The Treasury market took its lumps but managed to end yesterday's session unchanged to slightly lower yesterday in thin trading.

The 30-year bond ended the session unchanged, to yield 6.66%.

Overall, the market traded on a weak note yesterday as participants embraced the fact that economic fundamentals are on the rise and that interest rates will soon follow.

A late afternoon short-covering rally managed to elevate the market back to opening levels but failed to have a positive impact on the market's fragile tone.

Notes and bonds opened the session on firm footing as Japanese investors were once again better buyers of long-dated paper in overnight trading. However, interest did not translate into significant gains as buying tapered off at the start of trading in London.

Prices ground lower throughout the New York session as the market reacted to a couple of reports that were bearish for the market and a tepid response to the first round of the Treasury Department's note auctions this week.

"The economy will be better in the second quarter of the year and the market has realized that it will lead to a tightening of policy," said Donald Fine, chief market analyst at Chase Securities.

Economic statistics have turned a shade more positive in recent sessions and cast an element of sobriety into the market. Federal Reserve Board Chairman Alan Greenspan made it clear last week that the central bank's next move will be a tightening of monetary policy, and he faced the market with the arduous task of factoring in higher interest rates down the road.

The Fed's plan to scrap the money supply numbers as a key barometer of overall activity has pushed economic numbers onto center stage.

Of the indicators, inflation remains the biggest culprit. The market had reacted favorably Monday to indications that commodity prices were moderating and reports that weather in the Midwest was drying up.

However, the Labor Department helped refuel inflation fears when it reported a larger-than-expected advance in its employment cost index for the second quarter. Compensation for U.S. workers rose 0.9% on a seasonally adjusted basis in the second quarter, surprising most market participants who had factored in an increase of 0.6%.

The market also got some bad news from the Conference Board Tuesday, which released its monthly reading on consumer sentiment. While the overall consumer confidence index weakened slightly to 57.7 in July and was initially interpreted as good news for the market, participants found the detail of the report more disturbing than the headlines.

The present situation index rose sharply in the month, to 46.1 from 42.1. The index, which has been in a declining trend since April, created some selling pressure across the yield curve.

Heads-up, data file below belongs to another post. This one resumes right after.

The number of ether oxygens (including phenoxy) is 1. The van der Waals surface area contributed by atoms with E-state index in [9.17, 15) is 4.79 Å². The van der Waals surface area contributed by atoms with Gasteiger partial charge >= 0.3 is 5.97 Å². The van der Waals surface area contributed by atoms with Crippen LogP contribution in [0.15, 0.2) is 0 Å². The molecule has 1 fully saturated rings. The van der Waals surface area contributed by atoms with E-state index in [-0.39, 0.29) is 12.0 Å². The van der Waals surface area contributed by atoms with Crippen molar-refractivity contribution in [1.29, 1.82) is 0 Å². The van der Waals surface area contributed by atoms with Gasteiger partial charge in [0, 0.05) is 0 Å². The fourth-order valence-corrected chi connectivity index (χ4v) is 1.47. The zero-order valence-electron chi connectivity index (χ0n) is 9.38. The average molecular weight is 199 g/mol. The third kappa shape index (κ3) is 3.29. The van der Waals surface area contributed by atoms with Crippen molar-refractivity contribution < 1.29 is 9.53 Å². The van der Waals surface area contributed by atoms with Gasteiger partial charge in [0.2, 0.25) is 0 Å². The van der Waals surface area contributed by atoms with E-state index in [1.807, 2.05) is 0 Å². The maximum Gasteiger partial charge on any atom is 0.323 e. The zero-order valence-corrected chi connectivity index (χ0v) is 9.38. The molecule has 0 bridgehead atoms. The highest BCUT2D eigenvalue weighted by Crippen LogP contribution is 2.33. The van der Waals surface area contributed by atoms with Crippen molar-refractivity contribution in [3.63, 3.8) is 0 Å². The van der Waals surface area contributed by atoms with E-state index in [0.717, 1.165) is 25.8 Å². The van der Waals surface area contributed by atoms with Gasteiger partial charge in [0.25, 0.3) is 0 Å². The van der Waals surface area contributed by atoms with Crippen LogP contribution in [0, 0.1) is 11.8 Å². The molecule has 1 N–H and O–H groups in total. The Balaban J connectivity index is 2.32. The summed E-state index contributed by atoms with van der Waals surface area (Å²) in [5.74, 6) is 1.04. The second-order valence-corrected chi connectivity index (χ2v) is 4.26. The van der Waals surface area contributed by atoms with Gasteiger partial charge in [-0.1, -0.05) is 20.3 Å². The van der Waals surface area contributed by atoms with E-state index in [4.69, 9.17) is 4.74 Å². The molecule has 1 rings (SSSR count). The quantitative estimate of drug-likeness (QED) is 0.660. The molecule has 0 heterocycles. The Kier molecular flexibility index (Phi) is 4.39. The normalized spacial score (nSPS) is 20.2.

"The consumer confidence numbers were bad for the market, " said Michael Strauss, chief economist at Yamaichi Securities. "The present conditions figure is the only part of the report that has a direct bearing on the economy, and this increase is a cause for concern."

On the supply side of the market, prices received no help from the two-year note auction. The Treasury's auction of $16 billion in two-year notes was awarded at 4.26%, with a bid cover ratio of 2.25%.

Most market observers believed that -- at 125 basis points over funds -- the issue would attract respectable interest and be awarded at or below 4.25%. But retail demands never materialized and the Street was left holding the bag.Treasury Market Yields Prev. Prev. Tuesday Week Month3-Month Bill 3.14 3.11 3.086-Month Bill 3.34 3.27 3.201 -Year Bill 3.59 3.44 3.432-Year Note 4.19 4.07 3.993-Year Note 4.50 4.35 4.315-Year Note 5.22 5.06 5.037-Year Note 5.54 5.38 5.391 0-Year Note 5.89 5.73 5.7630-Year Bond 6.67 6.55 6.66Source: Cantor, Fitzgerald/Telerate

"It seems dealer shorts accounted for much of the sale," said Stephen A. Maher, head of fixed income trading at Nikko Securities.

The market still has a number of hurdles to clear this week, including the durable goods orders report for June, the five-year note sale, and the preliminary report on second-quarter gross domestic product.

"The market is fragile and investors are not prepared to step up to the plate ahead of the data and supply this week," said Anthony Karydakis, senior financial economist at First Chicago Capital Markets Inc. "We're searching for a bottom around these levels."

The market's next objective, Karydakis added, is today's five-year note auction, which he asserted is the next test of the market's ability to hold its own.

Neal Soss, chief economist at First Boston Corp., cautioned that the market may go into the five-year note sale wary of how the issue has performed in recent auctions. "The five-year has come in all over the place this past year and people will remember that," he said.

However, the when-issued five-year note performed relatively well through yesterday afternoon and could prove to be the wild card of this week's trade.

"The five could attract good interest because of where they're trading relative to past auctions," one head trader said.

In the cash markets, the 4 1/8% two-year note was quoted late yesterday down 1/32 at 99.27-99.28, to yield 4.19%; the 5 1/8% five-year note was unchanged at 99.16-99.18 to yield 5.22%; the 6 1/4% 10-year note was up 1/32 at 102.17-102.19 to yield 5.89%; and the 7 1/8% 30-year bond was unchanged at 105.24-105.26 to yield 6.67%.

In when-issued trading, the five-year note, to be auctioned today, was quoted unchanged at 5.25%. The three-month Treasury bill was unchanged at 3. 1 0%; the six-month bill was two basis points higher at 3.26%; and the year bill was up one basis point at 3.47%.

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